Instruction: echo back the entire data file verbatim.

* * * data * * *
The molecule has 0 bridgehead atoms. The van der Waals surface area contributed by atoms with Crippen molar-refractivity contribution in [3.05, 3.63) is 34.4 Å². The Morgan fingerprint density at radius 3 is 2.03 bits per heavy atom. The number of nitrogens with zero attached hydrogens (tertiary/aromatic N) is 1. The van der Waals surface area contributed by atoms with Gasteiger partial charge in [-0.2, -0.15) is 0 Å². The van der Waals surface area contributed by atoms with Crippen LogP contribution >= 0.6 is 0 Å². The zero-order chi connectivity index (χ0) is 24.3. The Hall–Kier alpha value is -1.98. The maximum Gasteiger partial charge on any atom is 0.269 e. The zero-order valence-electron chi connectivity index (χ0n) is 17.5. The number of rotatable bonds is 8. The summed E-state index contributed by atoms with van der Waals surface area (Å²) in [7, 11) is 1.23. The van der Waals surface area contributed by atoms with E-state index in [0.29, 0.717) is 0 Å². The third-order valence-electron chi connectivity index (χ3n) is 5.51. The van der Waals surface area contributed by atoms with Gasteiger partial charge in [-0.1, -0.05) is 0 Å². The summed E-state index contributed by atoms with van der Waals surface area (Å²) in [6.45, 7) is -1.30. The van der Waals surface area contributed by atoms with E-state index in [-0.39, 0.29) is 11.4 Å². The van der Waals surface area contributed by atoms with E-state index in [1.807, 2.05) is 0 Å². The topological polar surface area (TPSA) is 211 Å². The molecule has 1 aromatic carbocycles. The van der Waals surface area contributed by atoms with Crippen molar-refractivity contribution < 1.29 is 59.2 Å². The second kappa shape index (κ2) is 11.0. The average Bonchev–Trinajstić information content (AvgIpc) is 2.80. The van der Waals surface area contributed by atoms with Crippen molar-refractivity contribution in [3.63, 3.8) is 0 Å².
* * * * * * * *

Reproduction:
The molecule has 0 bridgehead atoms. The van der Waals surface area contributed by atoms with Crippen molar-refractivity contribution in [3.05, 3.63) is 34.4 Å². The Morgan fingerprint density at radius 3 is 2.03 bits per heavy atom. The number of nitrogens with zero attached hydrogens (tertiary/aromatic N) is 1. The van der Waals surface area contributed by atoms with Gasteiger partial charge in [-0.2, -0.15) is 0 Å². The van der Waals surface area contributed by atoms with Crippen LogP contribution >= 0.6 is 0 Å². The zero-order chi connectivity index (χ0) is 24.3. The Hall–Kier alpha value is -1.98. The maximum Gasteiger partial charge on any atom is 0.269 e. The zero-order valence-electron chi connectivity index (χ0n) is 17.5. The number of rotatable bonds is 8. The summed E-state index contributed by atoms with van der Waals surface area (Å²) in [7, 11) is 1.23. The van der Waals surface area contributed by atoms with E-state index in [0.29, 0.717) is 0 Å². The third-order valence-electron chi connectivity index (χ3n) is 5.51. The van der Waals surface area contributed by atoms with Gasteiger partial charge in [-0.1, -0.05) is 0 Å². The summed E-state index contributed by atoms with van der Waals surface area (Å²) in [6.45, 7) is -1.30. The van der Waals surface area contributed by atoms with E-state index in [-0.39, 0.29) is 11.4 Å². The van der Waals surface area contributed by atoms with E-state index in [1.807, 2.05) is 0 Å². The topological polar surface area (TPSA) is 211 Å². The molecule has 1 aromatic carbocycles. The van der Waals surface area contributed by atoms with Crippen molar-refractivity contribution < 1.29 is 59.2 Å². The second kappa shape index (κ2) is 11.0. The average Bonchev–Trinajstić information content (AvgIpc) is 2.80. The van der Waals surface area contributed by atoms with Crippen molar-refractivity contribution in [3.63, 3.8) is 0 Å².